"Of course, until the implants are done in human patients," he adds, "we won't know for sure." But when human clinical trials do start later this year in Europe, they hope to achieve resolution corresponding to 20/250 vision with 70-micron pixels. That still is worse than the standard for legal blindness, 20/200, but it may be enough for a user to read very large print, or to see the face of a newborn granddaughter.
In the next generation of the device, Palanker says, "We should be able to put more than 12,000 pixels within 15 degrees of the visual field," taking the system to 20/150 or even better. And while PRIMA can't reproduce color vision yet—only various shades of gray—"We are working on single-cell selectivity in retinal stimulation, which might enable color perception," he says. With more experience, surgeons also might be able to expand the visual field to about 20 degrees.
The next generation
Scientists' ultimate dream is to build a visual prosthesis so small and powerful that it can stimulate specific neurons inside the retina, rather than sundry patches of them. That's the goal of E.J. Chichilnisky, PhD, a Stanford professor of neurosurgery and of ophthalmology.
"Think of the retina as an orchestra," Chichilnisky explains. "When you try to make music, you need the violins to play one score, the oboes to play a different score and so on." Likewise, the retina's 1 million or so ganglion cells are composed of about 20 distinct types. Each plays a slightly different role in transmitting the perception of shape, color, depth, motion and other visual features to the brain.
Chichilnisky joined the Stanford faculty in 2013, after 15 years at the Salk Institute for Biological Studies. Since his days as a Stanford doctoral student in the mid-1990s, he has worked with a variety of physicists and engineers, notably Alan Litke, PhD, of the UC-Santa Cruz Institute for Particle Physics, to develop small but powerful electrode arrays capable of measuring neural activity at the cellular level.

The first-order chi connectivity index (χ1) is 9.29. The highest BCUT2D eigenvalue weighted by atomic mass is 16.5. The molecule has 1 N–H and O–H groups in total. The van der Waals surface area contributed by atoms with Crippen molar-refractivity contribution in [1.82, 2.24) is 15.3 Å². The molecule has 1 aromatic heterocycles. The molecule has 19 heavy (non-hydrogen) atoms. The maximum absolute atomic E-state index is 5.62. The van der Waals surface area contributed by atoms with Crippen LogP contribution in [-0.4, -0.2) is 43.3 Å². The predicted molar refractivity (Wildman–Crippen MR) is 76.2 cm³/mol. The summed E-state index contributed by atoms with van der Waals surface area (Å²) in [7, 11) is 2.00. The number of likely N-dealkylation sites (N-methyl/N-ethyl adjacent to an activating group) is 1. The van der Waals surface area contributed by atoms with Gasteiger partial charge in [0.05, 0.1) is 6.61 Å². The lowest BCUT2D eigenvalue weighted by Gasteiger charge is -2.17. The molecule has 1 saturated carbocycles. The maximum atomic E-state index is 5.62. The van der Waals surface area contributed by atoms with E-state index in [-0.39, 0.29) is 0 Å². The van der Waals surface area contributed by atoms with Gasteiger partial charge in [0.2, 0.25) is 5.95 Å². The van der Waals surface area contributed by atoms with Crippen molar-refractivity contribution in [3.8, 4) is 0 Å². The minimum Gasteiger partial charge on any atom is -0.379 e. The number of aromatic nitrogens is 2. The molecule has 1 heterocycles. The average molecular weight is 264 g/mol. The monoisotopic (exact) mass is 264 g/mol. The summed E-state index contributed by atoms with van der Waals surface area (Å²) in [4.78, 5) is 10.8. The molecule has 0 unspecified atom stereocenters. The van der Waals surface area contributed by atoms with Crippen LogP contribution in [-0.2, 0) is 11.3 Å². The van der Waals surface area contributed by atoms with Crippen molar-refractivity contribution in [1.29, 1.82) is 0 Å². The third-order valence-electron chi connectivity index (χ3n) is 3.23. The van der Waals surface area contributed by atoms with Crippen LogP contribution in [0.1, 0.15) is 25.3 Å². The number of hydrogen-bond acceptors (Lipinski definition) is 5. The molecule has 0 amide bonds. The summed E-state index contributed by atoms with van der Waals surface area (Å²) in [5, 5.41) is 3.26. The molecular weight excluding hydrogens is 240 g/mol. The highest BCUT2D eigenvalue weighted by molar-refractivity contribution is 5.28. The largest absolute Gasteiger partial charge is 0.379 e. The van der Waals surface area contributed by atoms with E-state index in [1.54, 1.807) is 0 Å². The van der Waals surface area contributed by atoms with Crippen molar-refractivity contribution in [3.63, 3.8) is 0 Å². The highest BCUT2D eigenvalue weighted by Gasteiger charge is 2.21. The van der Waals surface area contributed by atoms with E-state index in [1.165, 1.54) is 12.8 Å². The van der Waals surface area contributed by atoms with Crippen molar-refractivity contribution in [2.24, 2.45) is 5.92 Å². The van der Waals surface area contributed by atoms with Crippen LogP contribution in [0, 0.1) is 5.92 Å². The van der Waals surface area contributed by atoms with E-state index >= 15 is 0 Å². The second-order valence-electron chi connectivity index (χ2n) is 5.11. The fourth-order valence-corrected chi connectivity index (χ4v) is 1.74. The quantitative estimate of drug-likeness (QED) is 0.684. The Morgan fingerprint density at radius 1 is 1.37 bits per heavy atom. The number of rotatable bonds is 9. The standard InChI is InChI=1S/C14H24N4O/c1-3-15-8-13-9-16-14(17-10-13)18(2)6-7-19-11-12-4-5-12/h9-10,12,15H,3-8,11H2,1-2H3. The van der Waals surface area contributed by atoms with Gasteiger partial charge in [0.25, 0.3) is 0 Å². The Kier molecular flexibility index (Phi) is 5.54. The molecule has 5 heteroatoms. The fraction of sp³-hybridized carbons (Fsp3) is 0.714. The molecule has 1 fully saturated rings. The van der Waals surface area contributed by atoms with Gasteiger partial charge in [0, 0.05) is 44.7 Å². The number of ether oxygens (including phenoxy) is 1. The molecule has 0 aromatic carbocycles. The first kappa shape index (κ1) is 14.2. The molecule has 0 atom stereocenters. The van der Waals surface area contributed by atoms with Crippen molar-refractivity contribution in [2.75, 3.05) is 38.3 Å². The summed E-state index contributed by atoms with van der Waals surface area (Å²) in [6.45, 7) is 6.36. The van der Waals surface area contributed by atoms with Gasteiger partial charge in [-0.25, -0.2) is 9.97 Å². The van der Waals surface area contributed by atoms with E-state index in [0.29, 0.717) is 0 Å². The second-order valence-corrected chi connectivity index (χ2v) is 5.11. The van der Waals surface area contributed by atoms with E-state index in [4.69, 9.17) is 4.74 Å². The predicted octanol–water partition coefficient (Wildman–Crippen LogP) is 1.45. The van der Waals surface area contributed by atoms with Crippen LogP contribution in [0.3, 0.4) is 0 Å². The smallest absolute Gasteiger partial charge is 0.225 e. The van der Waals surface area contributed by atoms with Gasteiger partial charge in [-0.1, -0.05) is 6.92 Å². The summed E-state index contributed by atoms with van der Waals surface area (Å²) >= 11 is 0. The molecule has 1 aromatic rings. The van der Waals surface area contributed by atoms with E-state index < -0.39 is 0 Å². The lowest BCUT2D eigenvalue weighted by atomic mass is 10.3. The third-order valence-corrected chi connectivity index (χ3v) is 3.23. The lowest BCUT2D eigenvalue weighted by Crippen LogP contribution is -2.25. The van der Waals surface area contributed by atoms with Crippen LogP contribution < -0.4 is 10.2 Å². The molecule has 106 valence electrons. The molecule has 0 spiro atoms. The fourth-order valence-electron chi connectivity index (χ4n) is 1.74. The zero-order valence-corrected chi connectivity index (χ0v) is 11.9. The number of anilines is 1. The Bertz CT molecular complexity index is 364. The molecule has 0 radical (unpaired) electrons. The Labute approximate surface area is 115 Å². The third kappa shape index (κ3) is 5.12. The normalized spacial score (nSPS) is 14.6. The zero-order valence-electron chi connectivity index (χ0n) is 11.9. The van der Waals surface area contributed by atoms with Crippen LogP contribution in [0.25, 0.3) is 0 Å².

To better understand the patterns of electrical activity in the retina, Chichilnisky and his colleagues use eye tissue taken from primates that have been euthanized for other medical studies. By placing small pieces of retinal tissue atop the microchip arrays, then exposing those samples to various patterns of light, they've been able to record and study the distinctive electrical responses of five different types of retinal ganglion cells, which together account for 75 percent of the visual signal sent to the brain. They've also developed techniques to replicate those electrical patterns, artificially stimulating the ganglion cells with high precision, comparable to the natural signals elicited by the rods and cones.
By learning how to replicate these complex signals, Chichilnisky and his team are one step closer to their ultimate goal: a high-acuity visual prosthesis that behaves like an orchestra conductor, signaling the retina's myriad neurons to fire in precisely the right ways, at precisely the right times. "I'm not saying we've got it nailed," he says, "but we certainly now have proof of concept for how to make a better device in the future."
Chichilnisky says the next challenge will be to fit his lab's formidable computing power onto an implantable electrode array that can do its job safely inside the eye, without overheating surrounding tissues, and autonomously, "without any graduate students or postdocs running it," he says, laughing. If all goes well, a prototype of the implant could be ready for testing in lab animals in four to five years.
With offices near each other at the Hansen Experimental Physics Laboratory, Chichilnisky and Palanker frequently get together to discuss their research informally and debate the best ways to proceed toward replicating the natural function of the retina. Both men have the sense that they are pushing scientific boundaries—and that their work someday may help more than blind people. Electro-neural interfaces already are being used to assist in the control of several vital organs, including the heart, bladder and limbs. Before long, they even may be hooked up to different parts of the brain, helping people with memory loss, for example or, incredible as it sounds, even enabling telepathic communication.
As Palanker says, "We live in an era when we are starting to overcome the limitations imposed on us by our biological nature ... This is how evolution goes."